• Foil: Marley to Eliott and viceversa. They both are the class outcasts—sitting next to each other, no less—with No Social Skills and character quirks that could weird a person or two out, but Eliott is much more withdrawn and limits himself to using books as escapism while Marley actively tries to improve her social life, and her weirdness isn't as much of her lack of conversational skills as it is her just being plain eccentric.
  • Friend to All Children: Carrie's quite fond of them and viceversa. It's not hard to see why. Averted with Eliott, who claims to despise them.
  • First-Person Smartass: Eliott's side of the narration.
  • Four-Temperament Ensemble:
    • Eliott is Melancholic.
    • Carrie us Sanguine.
    • Paris is Choleric.
    • Marley is Phlegmatic.
  • Foreshadowing: The ending line of the first chapter. "And while they did begin to walk, in many ways they stayed there."
  • Gamer Chick: Surprisingly, both Carrie and her mom (which has a tendency to Rage Quit and eat Carrie's snacks if she loses.)
  • Genki Girl: Carrie, big time. This is subverted, however, as it is implied many—if not most—of her antics are due to her Stepford Smiler tendencies.
  • Genki Guy: Charlie.
  • Gentle Giant: Eliott stands at 6'7 and is generally peaceful... unless you somehow manage to get to his bad side.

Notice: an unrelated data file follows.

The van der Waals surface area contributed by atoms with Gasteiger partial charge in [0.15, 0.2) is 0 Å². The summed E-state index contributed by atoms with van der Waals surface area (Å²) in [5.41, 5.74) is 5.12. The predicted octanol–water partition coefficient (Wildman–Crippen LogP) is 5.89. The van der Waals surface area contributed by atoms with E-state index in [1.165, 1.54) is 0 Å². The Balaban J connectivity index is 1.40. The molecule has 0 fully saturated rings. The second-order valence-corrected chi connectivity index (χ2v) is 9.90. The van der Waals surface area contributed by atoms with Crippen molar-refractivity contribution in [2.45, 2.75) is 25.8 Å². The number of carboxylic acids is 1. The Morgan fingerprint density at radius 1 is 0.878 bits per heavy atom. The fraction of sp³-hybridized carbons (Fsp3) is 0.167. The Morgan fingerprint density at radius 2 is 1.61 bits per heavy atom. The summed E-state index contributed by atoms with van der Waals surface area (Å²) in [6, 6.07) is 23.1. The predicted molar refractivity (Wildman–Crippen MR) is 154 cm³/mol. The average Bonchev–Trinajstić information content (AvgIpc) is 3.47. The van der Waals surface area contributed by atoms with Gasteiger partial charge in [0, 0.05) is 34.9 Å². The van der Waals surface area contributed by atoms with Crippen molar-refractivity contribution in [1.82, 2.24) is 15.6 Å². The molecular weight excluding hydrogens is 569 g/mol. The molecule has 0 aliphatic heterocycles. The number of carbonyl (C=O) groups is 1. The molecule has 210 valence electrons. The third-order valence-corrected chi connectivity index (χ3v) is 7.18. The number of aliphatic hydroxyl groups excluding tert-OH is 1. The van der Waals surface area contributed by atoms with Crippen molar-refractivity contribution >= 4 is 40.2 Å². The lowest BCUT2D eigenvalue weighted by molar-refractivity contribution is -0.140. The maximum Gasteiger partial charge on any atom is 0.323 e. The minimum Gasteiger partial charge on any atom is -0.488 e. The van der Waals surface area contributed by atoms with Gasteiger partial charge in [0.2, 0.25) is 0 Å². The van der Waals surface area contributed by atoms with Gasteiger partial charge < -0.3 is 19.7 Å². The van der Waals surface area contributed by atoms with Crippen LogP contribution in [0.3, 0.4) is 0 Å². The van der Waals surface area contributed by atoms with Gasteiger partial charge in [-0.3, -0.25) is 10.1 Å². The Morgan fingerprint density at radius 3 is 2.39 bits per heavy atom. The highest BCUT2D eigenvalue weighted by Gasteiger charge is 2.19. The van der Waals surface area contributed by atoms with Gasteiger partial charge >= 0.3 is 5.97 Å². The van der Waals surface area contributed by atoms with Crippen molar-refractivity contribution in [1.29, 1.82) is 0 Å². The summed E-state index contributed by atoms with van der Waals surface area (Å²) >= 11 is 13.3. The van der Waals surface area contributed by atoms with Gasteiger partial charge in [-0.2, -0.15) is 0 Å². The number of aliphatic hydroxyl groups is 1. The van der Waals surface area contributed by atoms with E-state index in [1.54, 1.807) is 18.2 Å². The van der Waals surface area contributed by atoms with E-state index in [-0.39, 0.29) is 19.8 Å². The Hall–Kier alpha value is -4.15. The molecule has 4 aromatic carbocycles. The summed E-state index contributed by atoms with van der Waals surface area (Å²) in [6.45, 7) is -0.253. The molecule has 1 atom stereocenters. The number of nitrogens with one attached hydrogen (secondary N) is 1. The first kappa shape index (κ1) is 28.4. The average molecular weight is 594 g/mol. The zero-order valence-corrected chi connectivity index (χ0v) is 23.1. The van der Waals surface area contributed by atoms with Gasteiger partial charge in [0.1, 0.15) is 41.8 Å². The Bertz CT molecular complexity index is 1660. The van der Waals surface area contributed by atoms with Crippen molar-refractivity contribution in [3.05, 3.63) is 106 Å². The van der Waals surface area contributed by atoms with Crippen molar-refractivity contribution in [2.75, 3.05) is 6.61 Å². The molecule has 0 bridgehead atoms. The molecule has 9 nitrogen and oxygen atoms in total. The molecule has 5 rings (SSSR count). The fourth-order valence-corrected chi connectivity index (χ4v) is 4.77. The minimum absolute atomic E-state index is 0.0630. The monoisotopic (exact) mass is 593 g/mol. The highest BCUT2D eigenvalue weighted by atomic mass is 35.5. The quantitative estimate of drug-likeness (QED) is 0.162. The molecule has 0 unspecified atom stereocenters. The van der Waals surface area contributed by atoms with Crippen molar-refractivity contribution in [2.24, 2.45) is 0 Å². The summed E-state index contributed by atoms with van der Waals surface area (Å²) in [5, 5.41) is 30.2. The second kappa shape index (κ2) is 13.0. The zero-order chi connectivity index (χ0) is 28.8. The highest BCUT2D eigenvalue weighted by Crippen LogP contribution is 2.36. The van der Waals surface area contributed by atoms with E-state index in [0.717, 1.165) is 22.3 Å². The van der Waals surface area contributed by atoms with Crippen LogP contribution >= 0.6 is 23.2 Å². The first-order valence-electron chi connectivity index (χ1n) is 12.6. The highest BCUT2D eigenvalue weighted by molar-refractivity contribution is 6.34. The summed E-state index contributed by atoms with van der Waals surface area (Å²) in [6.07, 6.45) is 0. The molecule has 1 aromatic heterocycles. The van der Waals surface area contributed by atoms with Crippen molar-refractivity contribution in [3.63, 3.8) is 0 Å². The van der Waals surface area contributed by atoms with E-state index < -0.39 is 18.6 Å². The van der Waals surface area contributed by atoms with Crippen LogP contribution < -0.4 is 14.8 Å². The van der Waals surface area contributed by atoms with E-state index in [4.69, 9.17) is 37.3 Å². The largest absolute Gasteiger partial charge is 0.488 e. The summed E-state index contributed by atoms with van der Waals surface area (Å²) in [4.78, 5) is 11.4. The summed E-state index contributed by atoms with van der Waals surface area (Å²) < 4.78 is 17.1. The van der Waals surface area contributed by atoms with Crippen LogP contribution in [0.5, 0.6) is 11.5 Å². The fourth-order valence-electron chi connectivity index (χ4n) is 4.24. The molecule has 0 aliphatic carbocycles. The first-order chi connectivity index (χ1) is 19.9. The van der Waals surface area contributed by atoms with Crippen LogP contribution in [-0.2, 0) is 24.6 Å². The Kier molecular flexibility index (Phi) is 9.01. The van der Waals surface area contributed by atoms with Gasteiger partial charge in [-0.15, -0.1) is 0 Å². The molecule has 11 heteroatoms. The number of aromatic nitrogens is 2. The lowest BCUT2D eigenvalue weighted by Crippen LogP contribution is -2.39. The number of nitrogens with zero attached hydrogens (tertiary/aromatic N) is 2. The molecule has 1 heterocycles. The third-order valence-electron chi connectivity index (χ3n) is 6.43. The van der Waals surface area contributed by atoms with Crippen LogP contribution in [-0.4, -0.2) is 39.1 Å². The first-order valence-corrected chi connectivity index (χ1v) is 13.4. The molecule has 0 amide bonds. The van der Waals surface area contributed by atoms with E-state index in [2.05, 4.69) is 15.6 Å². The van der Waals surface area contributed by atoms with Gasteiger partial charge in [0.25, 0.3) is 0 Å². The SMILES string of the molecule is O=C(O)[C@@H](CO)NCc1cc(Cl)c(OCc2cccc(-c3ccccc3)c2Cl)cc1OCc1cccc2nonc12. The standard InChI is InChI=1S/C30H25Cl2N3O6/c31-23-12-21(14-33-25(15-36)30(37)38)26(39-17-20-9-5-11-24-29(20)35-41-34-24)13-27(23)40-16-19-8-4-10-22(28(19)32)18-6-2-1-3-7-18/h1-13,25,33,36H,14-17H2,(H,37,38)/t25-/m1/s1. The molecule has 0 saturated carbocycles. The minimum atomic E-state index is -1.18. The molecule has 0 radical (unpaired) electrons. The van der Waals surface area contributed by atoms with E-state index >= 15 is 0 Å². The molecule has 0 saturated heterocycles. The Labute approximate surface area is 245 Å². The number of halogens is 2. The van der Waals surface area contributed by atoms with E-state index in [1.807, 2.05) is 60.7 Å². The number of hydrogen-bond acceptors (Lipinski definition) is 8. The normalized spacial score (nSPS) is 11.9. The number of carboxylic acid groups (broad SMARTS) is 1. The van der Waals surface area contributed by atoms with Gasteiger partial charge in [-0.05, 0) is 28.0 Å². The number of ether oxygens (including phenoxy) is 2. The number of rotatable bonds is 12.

• Growing Up Sucks: Throughout the story, Carrie's main motivation—according to her—is to 'find the cure for adulthood'.
  • Guilty Pleasures: Despite himself, Eliott has a soft spot towards YA romances, out of all things. To him, in fact, the more unrealistic, hammy and melodramatic, the better.
  • Heroic Self-Deprecation: Eliott, mostly via inner monologue.
  • Huge Guy, Tiny Girl: It's not as much as Carrie being "short" (she's 5'6), but Eliott being a giant (6'7).
  • Imagine Spot: Courtesy of Eliott and Marley, mostly. Usually, these sequences feature contrived, absurd situations in which they suddenly become popular/noticed and make a lot of friends/aren't social outcasts anymore. In Eliott's case, this fantasies usually involve Carrie in some way.
  • Insane Troll Logic: As an example, despite appearances, Marley seems to possess quite a high self-esteem, which she backs up with the claim that she would marry herself is he could, but she's straight.
  • Jerk with a Heart of Gold: Paris treats his brother like trash and hangs out with a group of people that made fun of Marley, and while he participates in trying to kick her off the cafeteria table she was "hogging for herself" (even though she was just Eating Lunch Alone as usual), he ends up defending her after one of his friends crosses the line. Even when they go away, due to him realizing she's just there because she has no other friends, he ends up sitting with her for the lunch break's duration.
  • Kids Are Cruel: At least according to Eliott.
  • Large Ham: Carrie, bigger time.
    Carrie: Did you meet the girl? How was she? Was she pretty? Did you fall in love? Did sparkles come out nowhere while the birds sang and flowers bloomed and things exploded and Frank Sinatra danced in the background!?
  • Loners Are Freaks: Subverted. Both Marley and Eliott suffer this to varying degrees, but the class doesn't really obstracize them that much. They're the ones isolating themselves. Especially Eliott.
  • Manchild: Carrie's mother borders on Cloudcuckoolander sometimes.